Your Will is one of the most important documents you will make when planning your estate. Without it, disputes among family members often arise, and some property may even be given to the state if no heirs can be found. But another, informal document--an "instruction letter"--can go a long way toward providing additional clarity for your beneficiaries and the Personal Representative of your estate.
While this letter is not a legal document, inclusion of certain elements can h...elp make the estate process go more smoothly. For instance, the PR needs to know where to find certain documents or how to log into certain online accounts. In addition, an instruction letter should cover three main areas:
* Funeral Wishes (whether you have already reserved and/or paid for a plot; if requesting cremation, where you would like your ashes spread; whether you would like to donate your body or tissues)
* Financial Details (assets, both monetary and otherwise; any outstanding debts; contact information of employers or financial planners)
* Personal Effects (where certain items are located; how to care for pets; personal messages to your survivors)
Specific items to include in your letter of instructions:
1. The location of your original Will.
2. Complete instructions for the burial/cremation.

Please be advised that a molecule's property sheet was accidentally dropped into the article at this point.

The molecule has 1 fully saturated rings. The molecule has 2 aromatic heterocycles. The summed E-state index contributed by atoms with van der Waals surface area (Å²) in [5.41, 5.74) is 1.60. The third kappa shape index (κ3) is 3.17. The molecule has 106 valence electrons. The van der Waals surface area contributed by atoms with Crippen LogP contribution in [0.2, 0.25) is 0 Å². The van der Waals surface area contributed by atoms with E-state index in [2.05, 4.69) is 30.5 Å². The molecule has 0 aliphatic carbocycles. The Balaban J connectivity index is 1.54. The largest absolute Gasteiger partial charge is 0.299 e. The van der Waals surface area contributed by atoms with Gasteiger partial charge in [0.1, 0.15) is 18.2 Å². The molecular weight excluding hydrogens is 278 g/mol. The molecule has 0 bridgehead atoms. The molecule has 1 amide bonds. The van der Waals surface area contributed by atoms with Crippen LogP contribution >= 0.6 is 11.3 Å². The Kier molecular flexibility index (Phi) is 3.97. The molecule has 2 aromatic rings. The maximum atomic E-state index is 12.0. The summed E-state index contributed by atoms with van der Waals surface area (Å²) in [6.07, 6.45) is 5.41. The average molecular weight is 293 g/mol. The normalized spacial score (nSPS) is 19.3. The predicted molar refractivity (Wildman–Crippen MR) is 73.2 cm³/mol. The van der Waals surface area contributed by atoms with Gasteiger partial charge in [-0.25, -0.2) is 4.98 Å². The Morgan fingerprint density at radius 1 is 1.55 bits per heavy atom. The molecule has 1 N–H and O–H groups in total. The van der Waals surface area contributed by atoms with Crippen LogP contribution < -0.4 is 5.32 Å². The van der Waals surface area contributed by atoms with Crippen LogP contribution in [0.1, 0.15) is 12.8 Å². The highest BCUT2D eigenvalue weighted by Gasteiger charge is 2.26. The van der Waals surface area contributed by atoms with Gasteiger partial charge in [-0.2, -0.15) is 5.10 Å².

3. Exhaustive list of friends, relatives, and others who should be contacted upon your death.
4. The location of all important documents, such as deeds, divorce papers, birth certificate, any other legal documents and records.
5. Any information related to membership in societies, lodges, or other such organizations. Many of them offer death benefits for named beneficiaries.
6. Where documents related to life insurance may be found, name of insurer(s), policy number(s), etc.
7. All bank account information, including the names of banks and account numbers.
8. A listing of any U.S. Savings Bonds (include names, denominations, and serial numbers).
9. A listing of any stocks or bonds (and where they can be found).
10. Any pension plan information.
11. Income tax returns, both state and federal, from the past few years.
12. A statement regarding your reasons for any unusual gifts or percentages of gifts given in your Will.
13. Location of any outstanding or recurring bills, plus a list of any outstanding personal debts.
14. Where bills and records of payment are located.
15. Any large gifts that you have given in the past few years.
Of course, the content of any instruction letter will vary according to each individual's unique needs. The main goal is to help your PR and your beneficiaries handle the process as smoothly as possible. If you have questions about prepare an instruction letter or any other aspect of estate planning, give us a call at 253.858.5434 to see how we can help. We proudly serve clients throughout Washington and Idaho and are available to meet in person, by phone, or via Skype or FaceTime.